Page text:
Emerson's Self Reliance

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R.W. Emerson's Self-Reliance
The essay has three major divisions: the importance of self-reliance (paragraphs 1-17), self-reliance and the individual (paragraphs 18-32), and self-reliance and society (paragraphs 33-50). As a whole, it promotes self-reliance as an ideal, even a virtue, and contrasts it with various modes of dependence or conformity. "Self-Reliance"

Paragraphs 1-17. The Importance of Self-Reliance.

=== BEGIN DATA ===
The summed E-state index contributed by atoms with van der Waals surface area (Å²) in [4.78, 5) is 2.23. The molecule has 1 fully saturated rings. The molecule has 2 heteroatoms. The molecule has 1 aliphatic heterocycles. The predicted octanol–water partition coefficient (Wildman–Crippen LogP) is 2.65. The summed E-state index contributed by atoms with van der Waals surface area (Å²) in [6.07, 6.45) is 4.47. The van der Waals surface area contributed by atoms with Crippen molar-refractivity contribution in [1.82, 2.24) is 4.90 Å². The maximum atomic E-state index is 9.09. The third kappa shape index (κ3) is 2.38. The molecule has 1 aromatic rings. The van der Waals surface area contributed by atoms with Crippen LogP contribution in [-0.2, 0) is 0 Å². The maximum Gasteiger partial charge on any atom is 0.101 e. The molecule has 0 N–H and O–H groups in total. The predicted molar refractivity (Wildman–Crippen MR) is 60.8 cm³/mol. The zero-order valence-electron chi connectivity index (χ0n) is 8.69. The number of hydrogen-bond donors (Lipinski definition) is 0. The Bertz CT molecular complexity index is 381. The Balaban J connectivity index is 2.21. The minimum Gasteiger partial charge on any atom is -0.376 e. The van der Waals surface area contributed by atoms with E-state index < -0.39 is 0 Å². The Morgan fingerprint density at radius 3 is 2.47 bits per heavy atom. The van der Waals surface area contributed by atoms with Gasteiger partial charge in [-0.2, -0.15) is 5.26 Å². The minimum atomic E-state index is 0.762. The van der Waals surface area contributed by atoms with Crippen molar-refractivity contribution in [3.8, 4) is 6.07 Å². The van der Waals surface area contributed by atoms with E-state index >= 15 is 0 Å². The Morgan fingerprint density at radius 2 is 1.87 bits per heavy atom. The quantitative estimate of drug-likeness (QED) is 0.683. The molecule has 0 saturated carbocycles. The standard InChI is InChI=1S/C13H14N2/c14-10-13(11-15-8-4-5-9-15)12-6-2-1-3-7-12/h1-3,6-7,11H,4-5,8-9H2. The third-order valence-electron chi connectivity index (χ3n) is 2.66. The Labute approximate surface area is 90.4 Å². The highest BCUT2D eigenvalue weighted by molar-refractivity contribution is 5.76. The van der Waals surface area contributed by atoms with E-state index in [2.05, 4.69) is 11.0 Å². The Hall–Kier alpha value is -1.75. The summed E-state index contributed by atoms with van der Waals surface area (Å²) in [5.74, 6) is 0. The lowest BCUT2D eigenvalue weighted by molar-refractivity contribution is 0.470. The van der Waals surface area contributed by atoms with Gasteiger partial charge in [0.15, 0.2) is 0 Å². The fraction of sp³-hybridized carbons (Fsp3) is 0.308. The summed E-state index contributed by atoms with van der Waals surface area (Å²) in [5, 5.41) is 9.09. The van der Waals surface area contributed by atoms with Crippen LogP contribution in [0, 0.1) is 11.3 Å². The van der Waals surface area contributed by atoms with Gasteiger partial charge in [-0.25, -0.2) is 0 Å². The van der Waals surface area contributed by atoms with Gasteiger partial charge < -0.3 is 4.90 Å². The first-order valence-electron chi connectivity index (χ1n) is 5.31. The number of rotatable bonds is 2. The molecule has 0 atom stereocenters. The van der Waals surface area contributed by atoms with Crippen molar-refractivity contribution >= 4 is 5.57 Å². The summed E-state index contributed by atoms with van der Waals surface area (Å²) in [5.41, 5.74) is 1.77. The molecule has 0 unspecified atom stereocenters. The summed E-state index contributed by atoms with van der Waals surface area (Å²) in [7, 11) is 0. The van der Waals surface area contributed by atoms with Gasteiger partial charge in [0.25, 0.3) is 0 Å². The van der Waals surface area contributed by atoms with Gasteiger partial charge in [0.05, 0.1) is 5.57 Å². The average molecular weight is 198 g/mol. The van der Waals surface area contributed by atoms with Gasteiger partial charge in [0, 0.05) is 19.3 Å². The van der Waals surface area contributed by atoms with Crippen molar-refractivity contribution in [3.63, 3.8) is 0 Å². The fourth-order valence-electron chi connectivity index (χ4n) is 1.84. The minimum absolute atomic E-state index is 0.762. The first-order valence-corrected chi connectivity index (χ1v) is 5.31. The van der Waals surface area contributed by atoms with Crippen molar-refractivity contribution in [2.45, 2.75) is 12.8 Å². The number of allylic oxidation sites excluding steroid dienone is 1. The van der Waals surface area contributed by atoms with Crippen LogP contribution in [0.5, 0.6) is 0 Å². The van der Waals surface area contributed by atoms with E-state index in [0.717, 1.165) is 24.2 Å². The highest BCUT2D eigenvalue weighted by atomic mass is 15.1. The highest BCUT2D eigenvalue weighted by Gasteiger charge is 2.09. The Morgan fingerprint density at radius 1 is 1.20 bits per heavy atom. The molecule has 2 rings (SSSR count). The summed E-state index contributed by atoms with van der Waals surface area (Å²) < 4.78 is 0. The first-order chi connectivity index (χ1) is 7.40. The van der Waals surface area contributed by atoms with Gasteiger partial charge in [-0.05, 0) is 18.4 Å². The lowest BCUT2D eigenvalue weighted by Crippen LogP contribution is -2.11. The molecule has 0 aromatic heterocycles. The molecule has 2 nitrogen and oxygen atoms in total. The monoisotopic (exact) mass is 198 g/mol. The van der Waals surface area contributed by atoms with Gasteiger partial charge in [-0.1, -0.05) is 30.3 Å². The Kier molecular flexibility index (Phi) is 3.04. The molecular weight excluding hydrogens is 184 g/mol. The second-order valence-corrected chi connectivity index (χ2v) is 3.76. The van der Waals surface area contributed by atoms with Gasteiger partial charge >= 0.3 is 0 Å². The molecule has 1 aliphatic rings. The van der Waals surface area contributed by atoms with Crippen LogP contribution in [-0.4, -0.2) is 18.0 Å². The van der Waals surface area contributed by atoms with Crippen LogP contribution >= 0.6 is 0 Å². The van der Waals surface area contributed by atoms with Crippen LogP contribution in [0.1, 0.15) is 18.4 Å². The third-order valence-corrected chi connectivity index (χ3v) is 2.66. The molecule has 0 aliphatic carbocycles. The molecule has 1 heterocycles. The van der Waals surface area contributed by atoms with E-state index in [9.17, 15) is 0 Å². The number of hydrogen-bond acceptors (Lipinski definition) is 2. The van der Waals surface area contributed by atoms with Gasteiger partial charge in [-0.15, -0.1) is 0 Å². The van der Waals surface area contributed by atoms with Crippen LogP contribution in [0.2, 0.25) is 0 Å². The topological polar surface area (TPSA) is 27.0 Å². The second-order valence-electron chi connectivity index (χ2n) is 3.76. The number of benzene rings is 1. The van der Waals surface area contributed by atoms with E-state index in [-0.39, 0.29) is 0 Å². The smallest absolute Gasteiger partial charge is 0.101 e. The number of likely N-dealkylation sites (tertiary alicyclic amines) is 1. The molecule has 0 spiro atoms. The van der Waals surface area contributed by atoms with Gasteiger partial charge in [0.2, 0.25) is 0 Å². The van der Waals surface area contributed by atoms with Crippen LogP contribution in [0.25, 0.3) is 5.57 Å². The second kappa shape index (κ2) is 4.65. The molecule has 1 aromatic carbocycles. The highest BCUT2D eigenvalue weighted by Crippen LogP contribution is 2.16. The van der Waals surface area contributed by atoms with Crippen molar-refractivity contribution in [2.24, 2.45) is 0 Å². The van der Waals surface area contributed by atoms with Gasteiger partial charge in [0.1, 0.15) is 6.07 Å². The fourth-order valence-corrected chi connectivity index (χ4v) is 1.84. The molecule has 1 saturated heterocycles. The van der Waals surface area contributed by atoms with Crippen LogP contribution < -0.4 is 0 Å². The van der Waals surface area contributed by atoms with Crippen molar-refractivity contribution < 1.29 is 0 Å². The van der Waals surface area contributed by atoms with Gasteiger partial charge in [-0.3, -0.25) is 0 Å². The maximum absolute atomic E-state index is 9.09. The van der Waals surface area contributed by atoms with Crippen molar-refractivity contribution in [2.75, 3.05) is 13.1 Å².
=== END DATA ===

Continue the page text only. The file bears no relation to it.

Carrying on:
Emerson begins his major work on individualism by asserting the importance of thinking for oneself rather than meekly accepting other people's ideas. As in almost all of his work, he promotes individual experience over the knowledge gained from books: "To believe that what is true in your private heart is true for all men—that is genius." The person who scorns personal intuition and, instead, chooses to rely on others' opinions lacks the creative power necessary for robust, bold individualism. This absence of conviction results not in different ideas, as this person expects, but in the acceptance of the same ideas—now secondhand thoughts—that this person initially intuited. The lesson Emerson would have us learn? "Trust thyself," a motto that ties together this first section of the essay. To rely on others' judgments is cowardly, without inspiration or hope. A person with self-esteem, on the other hand, exhibits originality and is childlike—unspoiled by selfish needs—yet mature. It is to this adventure of self-trust that Emerson invites us: We are to be guides and adventurers, destined to participate in an act of creation modeled on the classical myth of bringing order out of chaos. Although we might question his characterizing the self-esteemed individual as childlike, Emerson maintains that children provide models of self-reliant behavior because they are too young to be cynical, hesitant, or hypocritical. He draws an analogy between boys and the idealized individual: Both are masters of self-reliance because they apply their own standards to all they see, and because their loyalties cannot be coerced. This rebellious individualism contrasts with the attitude of cautious adults, who, because they are overly concerned with reputation, approval, and the opinion of others, are always hesitant or unsure; consequently, adults have great difficulty acting spontaneously or genuinely. Emerson now focuses his attention on the importance of an individual's resisting pressure to conform to external norms, including those of society, which conspires to defeat self-reliance in its members. The process of so-called "maturing" becomes a process of conforming that Emerson challenges. In the paragraph that begins with the characteristic aphorism "Whoso would be a man, must be a nonconformist," he asserts a radical, even extreme, position on the matter. Responding to the objection that devotedly following one's inner voice is wrong because the intuition may be evil, he writes, "No law can be sacred to me but that of my nature . . . the only right is what is after my constitution, the only wrong what is against it." In other words, it is better to be true to an evil nature than to behave "correctly" because of society's demands or conventions. The non-conformist in Emerson rejects many of society's moral sentiments. For example, he claims that an abolitionist should worry more about his or her own family and community at home than about "black folk a thousand miles off," and he chides people who give money to the poor. "Are they my poor?" he asks. He refuses to support morality through donations to organizations rather than directly to individuals. The concrete act of charity, in other words, is real and superior to abstract or theoretical morality. In a subdued, even gentle voice, Emerson states that it is better to live truly and obscurely than to have one's goodness extolled in public. It makes no difference to him whether his actions are praised or ignored. The important thing is to act independently: "What I must do is...
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